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Franck Marchis

Franck Marchis

Franck Marchis

Franck Marchis has been a Principal Investigator at the Carl Sagan Center of the SETI Institute since July 2007. He joined the institute for a full time position in June 2011 after having a joint appointment with the department of astronomy of the University of California at Berkeley.

Over the past 15 years, he has dedicated his research to the study of our solar system using mainly ground-based telescopes equipped with adaptive optics. The solar system is characterized by considerable diversity of its constituent bodies. Franck Marchis’ first involvement in the study of this diversity started in 1996 while working at the UNAM Astronomy Department in Mexico City. He made the first ground-based observations of the volcanoes on the jovian moon Io, using the first Adaptive Optics (AO) systems available on the European Southern Observatory (ESO) 3.6 m telescope at Chile’s La Silla Observatory. After a brief stay in London and four years in Chile at ESO, he completed in 2000 his PhD in a French university (Toulouse III) even if he has conducted his research in these three countries. His doctoral research described the application of adaptive optics to the study of the solar system.

He continued this explorative work at U. C. Berkeley where he had the opportunity to use the W.M. Keck 10 m telescope and its revolutionary Laser Guide Star AO system. In collaborations with astronomers of the Observatoire de Paris, he searched for, and studied moons around asteroids. In 2005, this team discovered the first triple asteroidal system composed of Sylvia, a 280-km size irregular asteroid, surrounded by two kilometer-size satellites named Romulus and Remus. The existence of multiple asteroid systems provides direct clues about the collisional past of the solar system and the formation of major planets. The direct measurement of the bulk density of an asteroid available when the moon’s orbit is well constrained give indications about the composition and distribution of material in the asteroid. In 2006, his group published in Nature the first density measurement of a Jupiter Trojan asteroid (617) Patroclus, which is similar to the density of comets and icy outer asteroids. This work implies that Trojan asteroids could be captured transneptunian objects due to the migration of the giant planets.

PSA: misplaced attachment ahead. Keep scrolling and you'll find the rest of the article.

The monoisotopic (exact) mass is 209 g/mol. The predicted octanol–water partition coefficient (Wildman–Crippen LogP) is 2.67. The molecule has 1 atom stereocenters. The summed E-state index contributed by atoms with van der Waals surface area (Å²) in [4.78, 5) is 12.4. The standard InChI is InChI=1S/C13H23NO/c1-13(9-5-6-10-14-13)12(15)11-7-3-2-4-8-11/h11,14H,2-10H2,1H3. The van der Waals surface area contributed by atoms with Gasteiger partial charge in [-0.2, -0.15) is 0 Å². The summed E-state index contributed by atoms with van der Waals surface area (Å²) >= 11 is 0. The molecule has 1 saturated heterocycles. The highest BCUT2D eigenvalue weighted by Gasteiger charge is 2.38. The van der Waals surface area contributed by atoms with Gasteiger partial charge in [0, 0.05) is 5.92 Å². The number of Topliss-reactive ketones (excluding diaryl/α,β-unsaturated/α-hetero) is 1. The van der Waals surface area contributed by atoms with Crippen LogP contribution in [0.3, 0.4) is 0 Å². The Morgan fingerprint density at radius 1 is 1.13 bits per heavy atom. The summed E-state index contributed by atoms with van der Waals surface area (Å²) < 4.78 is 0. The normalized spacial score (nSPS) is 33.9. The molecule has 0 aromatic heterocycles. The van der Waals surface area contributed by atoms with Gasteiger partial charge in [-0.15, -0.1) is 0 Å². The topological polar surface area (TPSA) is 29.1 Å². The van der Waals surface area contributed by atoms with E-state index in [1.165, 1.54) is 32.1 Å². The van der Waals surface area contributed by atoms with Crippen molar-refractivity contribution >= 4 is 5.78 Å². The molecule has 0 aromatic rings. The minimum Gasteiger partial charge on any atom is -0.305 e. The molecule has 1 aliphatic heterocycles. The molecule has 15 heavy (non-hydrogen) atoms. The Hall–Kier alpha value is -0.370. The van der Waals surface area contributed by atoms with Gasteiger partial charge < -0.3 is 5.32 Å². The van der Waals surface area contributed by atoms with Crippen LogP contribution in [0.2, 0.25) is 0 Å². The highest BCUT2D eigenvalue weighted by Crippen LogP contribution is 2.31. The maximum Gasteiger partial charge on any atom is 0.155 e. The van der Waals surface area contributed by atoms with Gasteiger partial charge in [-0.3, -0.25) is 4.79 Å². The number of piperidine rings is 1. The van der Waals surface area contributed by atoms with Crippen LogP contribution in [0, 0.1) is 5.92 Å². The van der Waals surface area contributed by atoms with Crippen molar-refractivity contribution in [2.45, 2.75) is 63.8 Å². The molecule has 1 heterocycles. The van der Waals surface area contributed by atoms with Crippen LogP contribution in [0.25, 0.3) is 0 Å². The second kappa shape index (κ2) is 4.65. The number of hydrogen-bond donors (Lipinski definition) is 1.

More recently Franck has been also involved in the definition of new generation of AOs for 8 -10 m class telescopes and future Extremely Large Telescopes. He has developed algorithms to process and enhance the quality of images, both astronomical and biological, using fluorescence microscopy. His currently involved in the development of the Gemini Planet Imager, an extreme AO system for the Gemini South telescope which will be capable of imaging and record spectra of exoplanets orbiting around nearby stars.

His research involves both undergraduate and graduate students. Marchis is eager about contributing to the diversity of our science community and educating a new generation of researchers.

You can learn more about Franck and his research in his contributions to the blog at The Cosmic Diary or by visiting his SETI webpage.

Latest Planetary Radio Appearance

Imaging Hot Young Jupiters

October 06, 2015 • 28:50

Franck Marchis is on the team that has delivered an actual image of a young, hot world about 100 light years from Earth. We talk with him on the 20th anniversary of the first exoplanet discovery.

Latest Blog Posts

An update on the potential habitability of TRAPPIST-1

April 30, 2018

One year ago, Franck Marchis wrote an article about the remarkable discovery of the TRAPPIST-1 system. Here's an update.

Another smoking gun in the search for life in Enceladus’ ocean

April 13, 2017

NASA's Cassini spacecraft sniffed out molecular hydrogen spewing from Enceladus' subsurface ocean. The discovery means Saturn's moon has all the basic ingredients needed to support life.

Wonderful potentially habitable worlds around TRAPPIST-1

February 22, 2017

Scientists have found seven, Earth-size planets orbiting a star just 40 light years away. Three lie in the habitable zone and could have water on their surfaces.

astronaut on Phobos
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